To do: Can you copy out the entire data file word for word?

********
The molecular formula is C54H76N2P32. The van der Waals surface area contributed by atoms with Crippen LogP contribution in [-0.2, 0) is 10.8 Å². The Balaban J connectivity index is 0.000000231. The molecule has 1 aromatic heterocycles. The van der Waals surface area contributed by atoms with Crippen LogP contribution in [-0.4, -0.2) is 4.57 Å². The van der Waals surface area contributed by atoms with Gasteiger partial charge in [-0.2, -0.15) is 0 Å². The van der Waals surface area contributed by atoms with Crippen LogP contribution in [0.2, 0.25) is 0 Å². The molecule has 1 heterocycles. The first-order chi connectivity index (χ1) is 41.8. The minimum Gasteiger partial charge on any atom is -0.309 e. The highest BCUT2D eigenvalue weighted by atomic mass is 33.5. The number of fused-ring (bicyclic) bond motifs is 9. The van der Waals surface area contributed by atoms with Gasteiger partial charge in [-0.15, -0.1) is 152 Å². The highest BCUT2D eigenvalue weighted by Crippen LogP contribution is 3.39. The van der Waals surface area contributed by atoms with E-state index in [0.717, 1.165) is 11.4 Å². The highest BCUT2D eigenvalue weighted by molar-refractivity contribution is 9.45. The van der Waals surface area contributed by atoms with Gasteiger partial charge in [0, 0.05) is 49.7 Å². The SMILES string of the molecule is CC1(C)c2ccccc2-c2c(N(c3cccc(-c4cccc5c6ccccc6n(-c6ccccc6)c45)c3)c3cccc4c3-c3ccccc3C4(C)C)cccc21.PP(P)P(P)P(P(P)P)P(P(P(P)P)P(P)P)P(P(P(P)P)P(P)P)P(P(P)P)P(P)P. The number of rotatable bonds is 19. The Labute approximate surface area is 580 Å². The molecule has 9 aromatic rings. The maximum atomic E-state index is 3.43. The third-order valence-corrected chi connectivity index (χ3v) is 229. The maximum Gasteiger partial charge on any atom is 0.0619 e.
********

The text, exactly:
The molecular formula is C54H76N2P32. The van der Waals surface area contributed by atoms with Crippen LogP contribution in [-0.2, 0) is 10.8 Å². The Balaban J connectivity index is 0.000000231. The molecule has 1 aromatic heterocycles. The van der Waals surface area contributed by atoms with Crippen LogP contribution in [-0.4, -0.2) is 4.57 Å². The van der Waals surface area contributed by atoms with Gasteiger partial charge in [-0.2, -0.15) is 0 Å². The van der Waals surface area contributed by atoms with Crippen LogP contribution in [0.2, 0.25) is 0 Å². The molecule has 1 heterocycles. The first-order chi connectivity index (χ1) is 41.8. The minimum Gasteiger partial charge on any atom is -0.309 e. The highest BCUT2D eigenvalue weighted by atomic mass is 33.5. The number of fused-ring (bicyclic) bond motifs is 9. The van der Waals surface area contributed by atoms with Gasteiger partial charge in [-0.15, -0.1) is 152 Å². The highest BCUT2D eigenvalue weighted by Crippen LogP contribution is 3.39. The van der Waals surface area contributed by atoms with E-state index in [0.717, 1.165) is 11.4 Å². The highest BCUT2D eigenvalue weighted by molar-refractivity contribution is 9.45. The van der Waals surface area contributed by atoms with Gasteiger partial charge in [0, 0.05) is 49.7 Å². The SMILES string of the molecule is CC1(C)c2ccccc2-c2c(N(c3cccc(-c4cccc5c6ccccc6n(-c6ccccc6)c45)c3)c3cccc4c3-c3ccccc3C4(C)C)cccc21.PP(P)P(P)P(P(P)P)P(P(P(P)P)P(P)P)P(P(P(P)P)P(P)P)P(P(P)P)P(P)P. The number of rotatable bonds is 19. The Labute approximate surface area is 580 Å². The molecule has 9 aromatic rings. The maximum atomic E-state index is 3.43. The third-order valence-corrected chi connectivity index (χ3v) is 229. The maximum Gasteiger partial charge on any atom is 0.0619 e.